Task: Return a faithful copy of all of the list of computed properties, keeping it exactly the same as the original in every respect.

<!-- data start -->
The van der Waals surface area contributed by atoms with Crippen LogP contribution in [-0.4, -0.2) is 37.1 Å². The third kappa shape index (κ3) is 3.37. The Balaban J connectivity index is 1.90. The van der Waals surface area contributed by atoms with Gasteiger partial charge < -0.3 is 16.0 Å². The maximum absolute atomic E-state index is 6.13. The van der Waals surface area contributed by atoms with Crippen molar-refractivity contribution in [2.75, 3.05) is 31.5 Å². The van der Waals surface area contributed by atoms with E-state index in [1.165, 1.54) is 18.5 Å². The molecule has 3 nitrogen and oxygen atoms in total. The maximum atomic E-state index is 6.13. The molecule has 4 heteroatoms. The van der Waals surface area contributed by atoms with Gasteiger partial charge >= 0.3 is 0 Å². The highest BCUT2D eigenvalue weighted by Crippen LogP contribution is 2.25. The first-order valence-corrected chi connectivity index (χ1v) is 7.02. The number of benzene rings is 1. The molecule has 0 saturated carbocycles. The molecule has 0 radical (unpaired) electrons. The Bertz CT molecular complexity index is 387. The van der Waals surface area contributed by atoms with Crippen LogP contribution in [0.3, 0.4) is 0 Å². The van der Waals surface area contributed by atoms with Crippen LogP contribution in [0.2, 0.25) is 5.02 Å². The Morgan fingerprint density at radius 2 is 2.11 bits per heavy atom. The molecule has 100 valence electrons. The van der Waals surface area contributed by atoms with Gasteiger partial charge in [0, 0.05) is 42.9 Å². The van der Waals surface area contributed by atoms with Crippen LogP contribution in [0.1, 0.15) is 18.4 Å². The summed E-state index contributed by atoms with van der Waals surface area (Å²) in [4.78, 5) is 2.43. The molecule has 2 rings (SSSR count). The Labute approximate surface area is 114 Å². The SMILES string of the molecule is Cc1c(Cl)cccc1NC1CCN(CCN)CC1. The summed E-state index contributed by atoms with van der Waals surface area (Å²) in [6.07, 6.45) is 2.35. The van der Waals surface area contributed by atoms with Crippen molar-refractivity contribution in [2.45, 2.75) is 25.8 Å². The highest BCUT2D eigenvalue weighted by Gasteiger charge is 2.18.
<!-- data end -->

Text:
The van der Waals surface area contributed by atoms with Crippen LogP contribution in [-0.4, -0.2) is 37.1 Å². The third kappa shape index (κ3) is 3.37. The Balaban J connectivity index is 1.90. The van der Waals surface area contributed by atoms with Gasteiger partial charge < -0.3 is 16.0 Å². The maximum absolute atomic E-state index is 6.13. The van der Waals surface area contributed by atoms with Crippen molar-refractivity contribution in [2.75, 3.05) is 31.5 Å². The van der Waals surface area contributed by atoms with E-state index in [1.165, 1.54) is 18.5 Å². The molecule has 3 nitrogen and oxygen atoms in total. The maximum atomic E-state index is 6.13. The molecule has 4 heteroatoms. The van der Waals surface area contributed by atoms with Gasteiger partial charge >= 0.3 is 0 Å². The highest BCUT2D eigenvalue weighted by Crippen LogP contribution is 2.25. The first-order valence-corrected chi connectivity index (χ1v) is 7.02. The number of benzene rings is 1. The molecule has 0 saturated carbocycles. The molecule has 0 radical (unpaired) electrons. The Bertz CT molecular complexity index is 387. The van der Waals surface area contributed by atoms with Crippen LogP contribution in [0.3, 0.4) is 0 Å². The van der Waals surface area contributed by atoms with Crippen LogP contribution in [0.2, 0.25) is 5.02 Å². The Morgan fingerprint density at radius 2 is 2.11 bits per heavy atom. The molecule has 100 valence electrons. The van der Waals surface area contributed by atoms with Gasteiger partial charge in [0, 0.05) is 42.9 Å². The van der Waals surface area contributed by atoms with Crippen LogP contribution in [0.1, 0.15) is 18.4 Å². The summed E-state index contributed by atoms with van der Waals surface area (Å²) in [4.78, 5) is 2.43. The molecule has 2 rings (SSSR count). The Labute approximate surface area is 114 Å². The SMILES string of the molecule is Cc1c(Cl)cccc1NC1CCN(CCN)CC1. The summed E-state index contributed by atoms with van der Waals surface area (Å²) in [6.07, 6.45) is 2.35. The van der Waals surface area contributed by atoms with Crippen molar-refractivity contribution in [2.45, 2.75) is 25.8 Å². The highest BCUT2D eigenvalue weighted by Gasteiger charge is 2.18.